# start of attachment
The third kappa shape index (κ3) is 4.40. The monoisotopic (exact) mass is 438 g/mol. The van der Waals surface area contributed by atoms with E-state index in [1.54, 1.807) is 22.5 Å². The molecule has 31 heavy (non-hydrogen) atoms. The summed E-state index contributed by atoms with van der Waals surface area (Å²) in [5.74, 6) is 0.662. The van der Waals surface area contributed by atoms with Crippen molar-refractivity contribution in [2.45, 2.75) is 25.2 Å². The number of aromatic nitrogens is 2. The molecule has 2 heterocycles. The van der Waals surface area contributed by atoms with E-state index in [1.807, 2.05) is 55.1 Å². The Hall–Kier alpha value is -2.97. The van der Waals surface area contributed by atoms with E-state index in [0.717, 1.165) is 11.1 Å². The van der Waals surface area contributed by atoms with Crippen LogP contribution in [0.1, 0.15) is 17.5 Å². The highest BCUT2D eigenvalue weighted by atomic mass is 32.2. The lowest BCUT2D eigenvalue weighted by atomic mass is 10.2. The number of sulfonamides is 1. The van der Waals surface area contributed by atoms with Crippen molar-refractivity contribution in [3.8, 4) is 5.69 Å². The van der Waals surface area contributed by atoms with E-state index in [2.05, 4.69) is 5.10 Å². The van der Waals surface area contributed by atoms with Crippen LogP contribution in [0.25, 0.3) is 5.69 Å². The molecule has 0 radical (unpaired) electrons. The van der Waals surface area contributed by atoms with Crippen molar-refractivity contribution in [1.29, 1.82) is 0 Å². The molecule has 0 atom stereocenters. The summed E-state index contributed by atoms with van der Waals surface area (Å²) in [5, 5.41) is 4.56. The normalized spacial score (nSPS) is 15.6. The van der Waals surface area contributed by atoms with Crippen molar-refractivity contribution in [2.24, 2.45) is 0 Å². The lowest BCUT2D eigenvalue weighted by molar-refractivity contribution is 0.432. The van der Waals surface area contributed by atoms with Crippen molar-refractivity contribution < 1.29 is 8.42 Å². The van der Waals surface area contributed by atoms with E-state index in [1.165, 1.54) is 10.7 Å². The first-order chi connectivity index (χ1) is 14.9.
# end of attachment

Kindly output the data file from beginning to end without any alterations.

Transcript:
The third kappa shape index (κ3) is 4.40. The monoisotopic (exact) mass is 438 g/mol. The van der Waals surface area contributed by atoms with E-state index in [1.54, 1.807) is 22.5 Å². The molecule has 31 heavy (non-hydrogen) atoms. The summed E-state index contributed by atoms with van der Waals surface area (Å²) in [5.74, 6) is 0.662. The van der Waals surface area contributed by atoms with Crippen molar-refractivity contribution in [2.45, 2.75) is 25.2 Å². The number of aromatic nitrogens is 2. The molecule has 2 heterocycles. The van der Waals surface area contributed by atoms with E-state index in [1.807, 2.05) is 55.1 Å². The Hall–Kier alpha value is -2.97. The van der Waals surface area contributed by atoms with E-state index in [0.717, 1.165) is 11.1 Å². The van der Waals surface area contributed by atoms with Crippen LogP contribution in [0.1, 0.15) is 17.5 Å². The highest BCUT2D eigenvalue weighted by atomic mass is 32.2. The lowest BCUT2D eigenvalue weighted by atomic mass is 10.2. The number of sulfonamides is 1. The van der Waals surface area contributed by atoms with Crippen molar-refractivity contribution in [3.8, 4) is 5.69 Å². The van der Waals surface area contributed by atoms with E-state index in [2.05, 4.69) is 5.10 Å². The van der Waals surface area contributed by atoms with Crippen LogP contribution in [0.25, 0.3) is 5.69 Å². The molecule has 0 radical (unpaired) electrons. The van der Waals surface area contributed by atoms with Crippen molar-refractivity contribution in [1.29, 1.82) is 0 Å². The molecule has 0 atom stereocenters. The summed E-state index contributed by atoms with van der Waals surface area (Å²) in [5, 5.41) is 4.56. The normalized spacial score (nSPS) is 15.6. The van der Waals surface area contributed by atoms with Crippen molar-refractivity contribution in [2.24, 2.45) is 0 Å². The lowest BCUT2D eigenvalue weighted by molar-refractivity contribution is 0.432. The van der Waals surface area contributed by atoms with Crippen molar-refractivity contribution < 1.29 is 8.42 Å². The van der Waals surface area contributed by atoms with E-state index in [1.165, 1.54) is 10.7 Å². The first-order chi connectivity index (χ1) is 14.9.